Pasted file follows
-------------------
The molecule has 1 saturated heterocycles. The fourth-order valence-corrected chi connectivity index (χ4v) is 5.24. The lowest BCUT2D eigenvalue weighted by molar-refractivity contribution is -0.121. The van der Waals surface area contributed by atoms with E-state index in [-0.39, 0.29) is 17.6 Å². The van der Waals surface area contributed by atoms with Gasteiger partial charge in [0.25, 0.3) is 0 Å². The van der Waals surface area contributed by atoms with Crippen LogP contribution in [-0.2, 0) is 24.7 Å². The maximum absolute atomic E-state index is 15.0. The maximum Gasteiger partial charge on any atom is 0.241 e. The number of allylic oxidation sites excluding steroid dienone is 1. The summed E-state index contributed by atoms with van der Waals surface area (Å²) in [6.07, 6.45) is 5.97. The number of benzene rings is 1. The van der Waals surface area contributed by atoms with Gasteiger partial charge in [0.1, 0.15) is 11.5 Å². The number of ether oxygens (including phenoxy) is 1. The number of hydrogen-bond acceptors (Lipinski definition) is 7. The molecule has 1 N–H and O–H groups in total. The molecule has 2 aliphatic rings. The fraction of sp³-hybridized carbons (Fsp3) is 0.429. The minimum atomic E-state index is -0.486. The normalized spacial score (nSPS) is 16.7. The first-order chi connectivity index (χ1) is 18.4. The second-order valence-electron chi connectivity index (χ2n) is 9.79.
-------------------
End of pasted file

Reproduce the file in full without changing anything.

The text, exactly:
The molecule has 1 saturated heterocycles. The fourth-order valence-corrected chi connectivity index (χ4v) is 5.24. The lowest BCUT2D eigenvalue weighted by molar-refractivity contribution is -0.121. The van der Waals surface area contributed by atoms with E-state index in [-0.39, 0.29) is 17.6 Å². The van der Waals surface area contributed by atoms with Gasteiger partial charge in [0.25, 0.3) is 0 Å². The van der Waals surface area contributed by atoms with Crippen LogP contribution in [-0.2, 0) is 24.7 Å². The maximum absolute atomic E-state index is 15.0. The maximum Gasteiger partial charge on any atom is 0.241 e. The number of allylic oxidation sites excluding steroid dienone is 1. The summed E-state index contributed by atoms with van der Waals surface area (Å²) in [6.07, 6.45) is 5.97. The number of benzene rings is 1. The van der Waals surface area contributed by atoms with Gasteiger partial charge in [0.1, 0.15) is 11.5 Å². The number of ether oxygens (including phenoxy) is 1. The number of hydrogen-bond acceptors (Lipinski definition) is 7. The molecule has 1 N–H and O–H groups in total. The molecule has 2 aliphatic rings. The fraction of sp³-hybridized carbons (Fsp3) is 0.429. The minimum atomic E-state index is -0.486. The normalized spacial score (nSPS) is 16.7. The first-order chi connectivity index (χ1) is 18.4. The second-order valence-electron chi connectivity index (χ2n) is 9.79.